AREA 1: In the first area, the target was to uncover representative sections of the main north wall of the citadel, which had been partially exposed and apparently backfilled in the 1950s, and to trace it to the west end of the terrace. This target was achieved in four squares opened in Area 1. The width of the wall was established at three metres.

 

5. Area 1-3m.-wide wall 6. Area 1-3m.-wide wall

 

AREA 2: The target of the second area was more complex: from the main wall we proceeded north towards the dirt road in order to expose what looked like narrow 70-80 cm. cross sections. We established that they were built against the exterior face of the main wall, and joined to the north by a narrow curtain wall that runs east-west less than two metres from the sharp edge of the cliff. The space formed in between was packed with rubble. Unlike the cross-sections which were made of rubble and reused materials, the curtain wall is very well constructed with worked blocks that were traced down to 1.30 cm. This level contained pottery and roof tiles in an ashy layer, partially sealed under hard mortar. The baulk of the ceramic material retrieved from Areas 1 and 2 at Hadjiabdullah belongs to the end of the Classical period and the beginning of the Hellenistic. Imported transport amphorae and large roof tiles that fit into the Late Classical-Early Hellenistic horizon were also identified.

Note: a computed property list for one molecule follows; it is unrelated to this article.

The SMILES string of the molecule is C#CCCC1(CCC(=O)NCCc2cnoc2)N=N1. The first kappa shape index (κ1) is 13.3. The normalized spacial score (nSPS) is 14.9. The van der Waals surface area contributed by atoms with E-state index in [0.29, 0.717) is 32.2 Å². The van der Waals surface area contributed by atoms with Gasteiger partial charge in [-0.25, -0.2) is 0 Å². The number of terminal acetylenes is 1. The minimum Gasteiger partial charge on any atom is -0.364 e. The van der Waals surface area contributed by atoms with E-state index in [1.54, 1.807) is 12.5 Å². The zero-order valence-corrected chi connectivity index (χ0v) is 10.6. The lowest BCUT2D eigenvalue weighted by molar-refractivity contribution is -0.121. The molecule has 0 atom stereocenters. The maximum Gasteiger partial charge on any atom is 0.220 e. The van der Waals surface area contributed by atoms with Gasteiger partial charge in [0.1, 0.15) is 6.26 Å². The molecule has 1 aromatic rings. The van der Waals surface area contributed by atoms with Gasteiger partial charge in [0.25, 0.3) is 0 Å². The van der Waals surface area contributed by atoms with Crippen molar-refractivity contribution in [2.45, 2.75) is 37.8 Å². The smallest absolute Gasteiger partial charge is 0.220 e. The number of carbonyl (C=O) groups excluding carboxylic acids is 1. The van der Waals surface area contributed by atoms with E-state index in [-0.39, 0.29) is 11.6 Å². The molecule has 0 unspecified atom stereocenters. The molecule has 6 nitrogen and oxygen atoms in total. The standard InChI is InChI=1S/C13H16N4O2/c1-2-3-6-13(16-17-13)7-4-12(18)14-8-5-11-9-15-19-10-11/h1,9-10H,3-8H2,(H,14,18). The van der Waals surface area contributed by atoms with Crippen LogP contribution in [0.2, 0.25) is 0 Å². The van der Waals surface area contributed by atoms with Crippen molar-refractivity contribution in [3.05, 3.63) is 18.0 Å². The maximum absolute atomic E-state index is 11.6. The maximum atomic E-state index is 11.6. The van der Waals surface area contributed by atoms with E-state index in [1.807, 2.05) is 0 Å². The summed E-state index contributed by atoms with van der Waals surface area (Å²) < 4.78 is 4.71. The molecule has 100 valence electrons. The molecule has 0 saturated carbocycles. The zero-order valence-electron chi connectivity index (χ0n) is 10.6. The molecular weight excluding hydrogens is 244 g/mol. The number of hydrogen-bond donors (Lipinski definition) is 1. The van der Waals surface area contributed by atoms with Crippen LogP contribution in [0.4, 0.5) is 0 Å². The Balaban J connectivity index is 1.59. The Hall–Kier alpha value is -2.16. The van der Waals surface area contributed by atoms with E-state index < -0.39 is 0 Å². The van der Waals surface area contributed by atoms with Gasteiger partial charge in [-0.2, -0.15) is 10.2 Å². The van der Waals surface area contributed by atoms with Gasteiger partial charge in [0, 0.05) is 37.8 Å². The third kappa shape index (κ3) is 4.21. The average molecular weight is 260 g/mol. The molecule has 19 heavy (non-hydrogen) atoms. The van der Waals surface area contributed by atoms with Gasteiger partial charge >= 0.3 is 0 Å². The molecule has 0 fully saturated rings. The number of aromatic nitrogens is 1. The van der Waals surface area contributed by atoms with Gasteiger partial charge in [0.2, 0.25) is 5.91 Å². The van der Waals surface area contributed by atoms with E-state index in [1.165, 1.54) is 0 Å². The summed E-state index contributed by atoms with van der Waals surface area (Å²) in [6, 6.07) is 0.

AREA 3: This area is located to the south of the fenced palatial monument. Area 3 revealed an impressive amount of Late Bronze Age pottery fragments. The corpus included not only finewares, such as White Slip, Base-ring wares and White Painted Wheelmade III wares, but also utilitarian vessels (Teratsoudhia ware and Plain White ware). In addition, a number of large storage vessels were unearthed in this area. An important find of the 2009 season was a handle fragment of a small pithos or pithoid jar bearing the impression of a rolled cylinder seal. The seal depicts two fighting bulls with interlocked horns, and a robed human figure behind one of the two bulls trying to separate them. Cylinder seal impressions are connected to the administration of agricultural produce. They were found at other Late Cypriot sites, such as Alassa, Maa-Palaeokastro and Episkopi.